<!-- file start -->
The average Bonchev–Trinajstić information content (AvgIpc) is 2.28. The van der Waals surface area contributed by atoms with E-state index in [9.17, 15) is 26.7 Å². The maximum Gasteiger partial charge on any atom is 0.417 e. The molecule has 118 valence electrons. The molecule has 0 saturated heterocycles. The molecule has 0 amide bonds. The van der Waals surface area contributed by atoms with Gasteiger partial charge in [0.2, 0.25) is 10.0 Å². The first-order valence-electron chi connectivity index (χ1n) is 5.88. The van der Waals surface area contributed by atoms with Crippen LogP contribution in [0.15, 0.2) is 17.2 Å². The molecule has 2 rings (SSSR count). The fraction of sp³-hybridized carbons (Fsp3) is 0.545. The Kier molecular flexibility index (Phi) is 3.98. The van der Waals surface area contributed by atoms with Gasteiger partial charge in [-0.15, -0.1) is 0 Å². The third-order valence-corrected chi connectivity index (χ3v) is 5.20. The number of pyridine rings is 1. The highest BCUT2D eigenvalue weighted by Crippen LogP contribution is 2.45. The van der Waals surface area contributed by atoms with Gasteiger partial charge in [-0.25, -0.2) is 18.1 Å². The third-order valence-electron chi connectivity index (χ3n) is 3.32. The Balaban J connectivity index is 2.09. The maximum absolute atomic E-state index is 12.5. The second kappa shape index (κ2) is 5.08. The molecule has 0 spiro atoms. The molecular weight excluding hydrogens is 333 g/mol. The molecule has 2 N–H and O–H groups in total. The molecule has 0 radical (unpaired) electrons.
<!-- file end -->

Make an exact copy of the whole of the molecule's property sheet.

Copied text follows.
The average Bonchev–Trinajstić information content (AvgIpc) is 2.28. The van der Waals surface area contributed by atoms with E-state index in [9.17, 15) is 26.7 Å². The maximum Gasteiger partial charge on any atom is 0.417 e. The molecule has 118 valence electrons. The molecule has 0 saturated heterocycles. The molecule has 0 amide bonds. The van der Waals surface area contributed by atoms with Gasteiger partial charge in [0.2, 0.25) is 10.0 Å². The first-order valence-electron chi connectivity index (χ1n) is 5.88. The van der Waals surface area contributed by atoms with Crippen LogP contribution in [0.15, 0.2) is 17.2 Å². The molecule has 2 rings (SSSR count). The fraction of sp³-hybridized carbons (Fsp3) is 0.545. The Kier molecular flexibility index (Phi) is 3.98. The van der Waals surface area contributed by atoms with Gasteiger partial charge in [-0.15, -0.1) is 0 Å². The third-order valence-corrected chi connectivity index (χ3v) is 5.20. The number of pyridine rings is 1. The highest BCUT2D eigenvalue weighted by Crippen LogP contribution is 2.45. The van der Waals surface area contributed by atoms with Gasteiger partial charge in [-0.25, -0.2) is 18.1 Å². The third-order valence-electron chi connectivity index (χ3n) is 3.32. The Balaban J connectivity index is 2.09. The maximum absolute atomic E-state index is 12.5. The second kappa shape index (κ2) is 5.08. The molecule has 0 spiro atoms. The molecular weight excluding hydrogens is 333 g/mol. The molecule has 2 N–H and O–H groups in total. The molecule has 0 radical (unpaired) electrons.